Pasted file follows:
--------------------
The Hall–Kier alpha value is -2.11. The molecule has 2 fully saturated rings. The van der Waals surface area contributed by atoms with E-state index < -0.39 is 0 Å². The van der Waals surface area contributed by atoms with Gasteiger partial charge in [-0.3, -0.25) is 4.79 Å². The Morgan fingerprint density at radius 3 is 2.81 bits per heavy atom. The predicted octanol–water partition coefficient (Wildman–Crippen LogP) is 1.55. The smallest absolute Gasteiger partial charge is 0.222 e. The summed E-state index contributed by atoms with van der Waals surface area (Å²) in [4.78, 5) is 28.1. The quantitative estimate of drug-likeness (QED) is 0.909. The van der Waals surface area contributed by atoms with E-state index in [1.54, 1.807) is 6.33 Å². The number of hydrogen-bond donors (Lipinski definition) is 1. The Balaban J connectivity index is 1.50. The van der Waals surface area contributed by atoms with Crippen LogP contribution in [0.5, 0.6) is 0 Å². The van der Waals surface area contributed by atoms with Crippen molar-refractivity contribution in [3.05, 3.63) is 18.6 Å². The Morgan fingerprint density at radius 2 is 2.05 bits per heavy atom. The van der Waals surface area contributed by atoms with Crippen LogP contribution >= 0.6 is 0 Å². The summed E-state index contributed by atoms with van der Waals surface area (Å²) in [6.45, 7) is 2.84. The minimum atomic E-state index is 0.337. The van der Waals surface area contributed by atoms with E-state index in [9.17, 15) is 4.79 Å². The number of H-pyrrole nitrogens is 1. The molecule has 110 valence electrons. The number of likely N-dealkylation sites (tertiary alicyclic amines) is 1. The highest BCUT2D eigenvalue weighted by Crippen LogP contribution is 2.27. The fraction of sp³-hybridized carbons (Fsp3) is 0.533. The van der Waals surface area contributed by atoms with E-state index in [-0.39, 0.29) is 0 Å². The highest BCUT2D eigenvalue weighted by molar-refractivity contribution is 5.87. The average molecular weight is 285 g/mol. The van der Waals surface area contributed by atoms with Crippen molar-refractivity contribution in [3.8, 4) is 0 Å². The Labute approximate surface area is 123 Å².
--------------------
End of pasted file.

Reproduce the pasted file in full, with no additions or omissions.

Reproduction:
The Hall–Kier alpha value is -2.11. The molecule has 2 fully saturated rings. The van der Waals surface area contributed by atoms with E-state index < -0.39 is 0 Å². The van der Waals surface area contributed by atoms with Gasteiger partial charge in [-0.3, -0.25) is 4.79 Å². The Morgan fingerprint density at radius 3 is 2.81 bits per heavy atom. The predicted octanol–water partition coefficient (Wildman–Crippen LogP) is 1.55. The smallest absolute Gasteiger partial charge is 0.222 e. The summed E-state index contributed by atoms with van der Waals surface area (Å²) in [4.78, 5) is 28.1. The quantitative estimate of drug-likeness (QED) is 0.909. The van der Waals surface area contributed by atoms with E-state index in [1.54, 1.807) is 6.33 Å². The number of hydrogen-bond donors (Lipinski definition) is 1. The Balaban J connectivity index is 1.50. The van der Waals surface area contributed by atoms with Crippen LogP contribution in [0.5, 0.6) is 0 Å². The van der Waals surface area contributed by atoms with Crippen molar-refractivity contribution in [3.05, 3.63) is 18.6 Å². The Morgan fingerprint density at radius 2 is 2.05 bits per heavy atom. The van der Waals surface area contributed by atoms with Crippen LogP contribution >= 0.6 is 0 Å². The summed E-state index contributed by atoms with van der Waals surface area (Å²) in [6.45, 7) is 2.84. The minimum atomic E-state index is 0.337. The van der Waals surface area contributed by atoms with E-state index in [9.17, 15) is 4.79 Å². The number of H-pyrrole nitrogens is 1. The molecule has 110 valence electrons. The number of likely N-dealkylation sites (tertiary alicyclic amines) is 1. The highest BCUT2D eigenvalue weighted by Crippen LogP contribution is 2.27. The fraction of sp³-hybridized carbons (Fsp3) is 0.533. The van der Waals surface area contributed by atoms with E-state index in [-0.39, 0.29) is 0 Å². The highest BCUT2D eigenvalue weighted by molar-refractivity contribution is 5.87. The average molecular weight is 285 g/mol. The van der Waals surface area contributed by atoms with Crippen molar-refractivity contribution in [3.8, 4) is 0 Å². The Labute approximate surface area is 123 Å².